With economic misery deepening, largely due to US sanctions over Tehran’s controversial nuclear program, many Iranians are feeling the pain of hyperinflation and the unemployment increased.

Inflation has spiked to more than 50%, its highest level in decades. Youth unemployment remains high, with more than 50% of Iranians being pushed below the poverty line, according to a report by the Iranian Statistical Center.

“There is no turning point [back to the status quo]and the regime cannot go back to the era before Mahsa died,” Ghaemi said.

A protester appears in a courtroom in Iran, where people are being sentenced to death.
Majid Kazemi appeared in the courtroom on Monday as he and two others allegedly killed members of the security forces during nationwide protests in Iran. (Mizan News Agency/WANA/via Reuters)

Alex Vatanka, director of the Iran Program at the Middle East Institute in Washington, said Tehran is relying on repression and violence to get out of this crisis.

“This might work in the short term but… it won’t work in the long term,” Vatanka said, citing reasons such as Iran’s deteriorating economy and its fearless young population. want “major political change and they will fight for it. “

There is no indication that President Ebrahim Raisi or other leaders are trying to come up with new policies to try to win over the public. Instead, their attention seems to be fixed on security.

The clerical leadership appears to be worried that restraining protesters could make them look vulnerable to their political and paramilitary supporters, analysts say.

Reuters could not be reached by officials at Raisi’s office for comment.

Golkar said an additional motive for the executions was the leadership’s need to please core supporters in organizations such as the Basij, the volunteer militia that plays a key role in the killings. against spontaneous and leaderless unrest.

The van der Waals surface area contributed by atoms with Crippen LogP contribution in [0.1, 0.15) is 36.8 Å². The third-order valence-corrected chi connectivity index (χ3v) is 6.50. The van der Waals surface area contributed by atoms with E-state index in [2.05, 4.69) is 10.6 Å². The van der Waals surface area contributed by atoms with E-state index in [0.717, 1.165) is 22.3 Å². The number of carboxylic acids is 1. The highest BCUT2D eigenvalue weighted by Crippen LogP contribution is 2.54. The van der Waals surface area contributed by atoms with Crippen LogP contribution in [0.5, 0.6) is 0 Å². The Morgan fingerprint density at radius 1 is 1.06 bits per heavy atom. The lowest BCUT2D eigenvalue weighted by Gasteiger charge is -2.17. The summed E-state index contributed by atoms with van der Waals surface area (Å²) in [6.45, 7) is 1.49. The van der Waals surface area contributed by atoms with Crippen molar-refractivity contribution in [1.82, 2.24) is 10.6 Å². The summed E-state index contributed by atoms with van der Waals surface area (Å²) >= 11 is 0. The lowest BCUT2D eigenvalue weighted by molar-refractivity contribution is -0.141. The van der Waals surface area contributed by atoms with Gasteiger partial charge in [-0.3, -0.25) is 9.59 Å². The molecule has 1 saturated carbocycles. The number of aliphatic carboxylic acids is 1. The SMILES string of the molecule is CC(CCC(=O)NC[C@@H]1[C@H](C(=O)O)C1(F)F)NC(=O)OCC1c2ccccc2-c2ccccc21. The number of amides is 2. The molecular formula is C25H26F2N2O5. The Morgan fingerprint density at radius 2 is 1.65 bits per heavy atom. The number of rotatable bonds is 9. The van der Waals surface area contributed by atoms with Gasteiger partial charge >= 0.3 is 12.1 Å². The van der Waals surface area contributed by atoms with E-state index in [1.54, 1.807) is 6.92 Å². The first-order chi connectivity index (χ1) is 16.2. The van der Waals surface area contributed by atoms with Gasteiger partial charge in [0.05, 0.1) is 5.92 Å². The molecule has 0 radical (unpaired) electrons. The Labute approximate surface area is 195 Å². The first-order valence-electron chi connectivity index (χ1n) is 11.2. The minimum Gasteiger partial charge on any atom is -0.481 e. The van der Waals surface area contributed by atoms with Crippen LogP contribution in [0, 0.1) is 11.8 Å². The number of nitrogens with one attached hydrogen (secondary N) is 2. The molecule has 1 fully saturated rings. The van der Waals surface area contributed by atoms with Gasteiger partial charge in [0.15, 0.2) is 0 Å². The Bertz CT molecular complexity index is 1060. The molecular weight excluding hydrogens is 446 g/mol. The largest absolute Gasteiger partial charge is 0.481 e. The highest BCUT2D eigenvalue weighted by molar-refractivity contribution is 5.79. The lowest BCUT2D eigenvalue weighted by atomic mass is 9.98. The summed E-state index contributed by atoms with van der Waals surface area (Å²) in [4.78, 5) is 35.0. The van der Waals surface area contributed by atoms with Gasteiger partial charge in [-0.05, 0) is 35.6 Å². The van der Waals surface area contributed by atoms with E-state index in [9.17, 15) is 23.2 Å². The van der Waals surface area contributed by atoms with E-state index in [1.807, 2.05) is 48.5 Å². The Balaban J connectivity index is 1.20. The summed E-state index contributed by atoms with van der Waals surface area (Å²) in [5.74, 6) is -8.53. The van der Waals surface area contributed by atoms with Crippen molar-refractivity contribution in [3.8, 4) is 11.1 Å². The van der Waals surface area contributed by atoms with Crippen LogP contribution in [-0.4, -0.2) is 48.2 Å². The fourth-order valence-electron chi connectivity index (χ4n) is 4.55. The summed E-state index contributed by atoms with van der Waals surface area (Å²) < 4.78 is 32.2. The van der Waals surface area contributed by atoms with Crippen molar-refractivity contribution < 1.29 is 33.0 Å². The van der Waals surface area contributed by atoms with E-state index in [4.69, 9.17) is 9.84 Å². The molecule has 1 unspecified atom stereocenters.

Khamenei advocates repression

“The regime wants to send a message to its supporters that they will support them in any way,” Golkar said.

To cause shockwaves, authorities have imposed travel bans and prison sentences on a number of public figures from athletes to artists and rappers. A karate champion was among those executed.

Iran’s Supreme Leader Ayatollah Ali Khamenei on Monday signaled that the state has no intention of mitigating its crackdown, saying in a televised address that those “burning public places must be must have committed treason.”

Iran's Supreme Leader Ayatollah Ali Khamenei attends a meeting in Tehran on Monday.
Iran’s Supreme Leader Ayatollah Ali Khamenei attends a meeting with a group of residents and clerics from the city of Qom in Tehran on Monday. (Office of the Supreme Leader of Iran/WANA/Documents broadcast via Reuters)

The uncompromising hold of state power was a central theme of Raisi’s career. He is under US sanctions for a past that includes what the US and activists say was his role in overseeing the killing of thousands of political prisoners in the 1980s.

When asked about those 1980s murders, Raisi told reporters shortly after the 2021 election that he should be commended for protecting people’s security.

Ghaemi said the key officials driving the executions today are deeply connected to the killings of prisoners in the 1980s.

“But this wasn’t the 1980s when they were doing all those crimes in the dark,” he said. “Everything they do is on social media and attracts huge international attention.”